You've probably heard about GMO's in your food, but GMOs in your skin care or cosmetic products? How could that happen? These are kind of similar to food, if something is genetically modified and it’s been altered using genetic engineering. It just as harmful what you’re putting on your body as what you’re putting in your body.
Often disguised as:
Canola, Corn, Cotton, Soy, Maltodextrins, Ethanol (if derived from corn or GMO sugar beets), Sucrose (if derived from sugar beets), Molasses (if derived from sugar beets), Amino acids, Yeast products
Why we don't use:
Cosmetic ingredients are not routinely tested for GMOs mainly due to the high testing costs, the availability of alternative non-GMO (e.g. synthetic) ingredients, and the low risk profile as cosmetics are applied only externally. Aside from that they are linked with many problems including infertility, immune problems, accelerated aging, insulin regulation, and changes in the liver, kidney, spleen, and digestive system. In addition, studies have linked GM foods with asthma, allergies, inflammation, and intestinal damage.

Parabens

What is it:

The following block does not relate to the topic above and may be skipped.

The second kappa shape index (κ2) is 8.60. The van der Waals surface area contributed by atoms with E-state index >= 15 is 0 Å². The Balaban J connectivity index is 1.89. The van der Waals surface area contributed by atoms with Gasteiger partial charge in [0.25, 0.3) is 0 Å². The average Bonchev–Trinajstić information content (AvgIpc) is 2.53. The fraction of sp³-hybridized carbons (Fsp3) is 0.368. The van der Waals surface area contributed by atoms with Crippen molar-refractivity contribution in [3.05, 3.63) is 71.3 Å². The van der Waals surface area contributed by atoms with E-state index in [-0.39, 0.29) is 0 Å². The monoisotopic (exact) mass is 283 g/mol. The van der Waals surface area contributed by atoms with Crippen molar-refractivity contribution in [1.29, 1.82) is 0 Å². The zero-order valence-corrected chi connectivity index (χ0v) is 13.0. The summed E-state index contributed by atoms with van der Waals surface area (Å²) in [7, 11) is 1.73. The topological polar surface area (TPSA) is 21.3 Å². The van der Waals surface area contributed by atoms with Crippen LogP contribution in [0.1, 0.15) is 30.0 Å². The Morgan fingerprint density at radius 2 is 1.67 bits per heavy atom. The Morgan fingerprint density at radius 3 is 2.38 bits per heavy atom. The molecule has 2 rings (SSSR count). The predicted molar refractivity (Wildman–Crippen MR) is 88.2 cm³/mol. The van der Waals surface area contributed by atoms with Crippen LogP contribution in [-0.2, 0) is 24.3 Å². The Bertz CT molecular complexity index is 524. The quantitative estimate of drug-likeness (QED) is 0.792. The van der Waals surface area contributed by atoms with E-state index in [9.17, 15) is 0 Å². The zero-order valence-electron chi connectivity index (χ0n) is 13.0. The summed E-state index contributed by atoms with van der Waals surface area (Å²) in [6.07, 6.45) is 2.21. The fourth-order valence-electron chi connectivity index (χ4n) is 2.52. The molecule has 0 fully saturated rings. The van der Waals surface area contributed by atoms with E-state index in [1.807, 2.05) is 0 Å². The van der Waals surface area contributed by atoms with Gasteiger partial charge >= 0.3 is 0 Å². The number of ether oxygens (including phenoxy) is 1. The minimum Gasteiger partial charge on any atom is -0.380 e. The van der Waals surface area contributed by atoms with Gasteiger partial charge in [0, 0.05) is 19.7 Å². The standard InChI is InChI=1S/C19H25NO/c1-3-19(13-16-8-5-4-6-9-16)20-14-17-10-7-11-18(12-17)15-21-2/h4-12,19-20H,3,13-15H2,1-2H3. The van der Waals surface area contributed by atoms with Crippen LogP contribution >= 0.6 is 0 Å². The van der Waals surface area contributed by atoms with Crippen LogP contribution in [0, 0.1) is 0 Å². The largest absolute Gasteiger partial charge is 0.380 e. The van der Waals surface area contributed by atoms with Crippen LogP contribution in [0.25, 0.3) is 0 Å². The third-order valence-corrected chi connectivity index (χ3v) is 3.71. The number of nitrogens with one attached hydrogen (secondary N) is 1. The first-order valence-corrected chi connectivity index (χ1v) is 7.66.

Preservative to keep formulas fresh.
Often disguised as:
Methylparaben (E number E218), ethylparaben (E214), propylparaben (E216), butylparaben and heptylparaben (E209) isobutylparaben, isopropylparaben, benzylparaben and their sodium salts.
Why we don't use:
Typically they extend the shelf life of products. Parabens are a group of preservatives that prevent the growth of bad bacteria and mold in your beauty products. They mimic estrogen in the human body, and are linked to reproductive organ harm, thyroid disruption, hormone-related cancers, and obesity.
What we use instead:
We use naturally derived preservatives wherever possible. We use Caprylyl Glycol — an alcohol derived from caprylic acid, a natural fatty acid found in the milk of some mammals, palm and coconut oil. Ours is naturally derived. Radish Root Ferment Filtrate —a preservative created by fermenting radish roots. Phenethyl Alcohol which is made by isolating the bark and branches of cinnamomum cassia by water steam distillation. Potassium Sorbate — a salt synthetically produced from sorbic acid and potassium hydroxide. Sodium Benzoate — preservative to keep the formula fresh that is naturally derived.

Phthalates

What is it: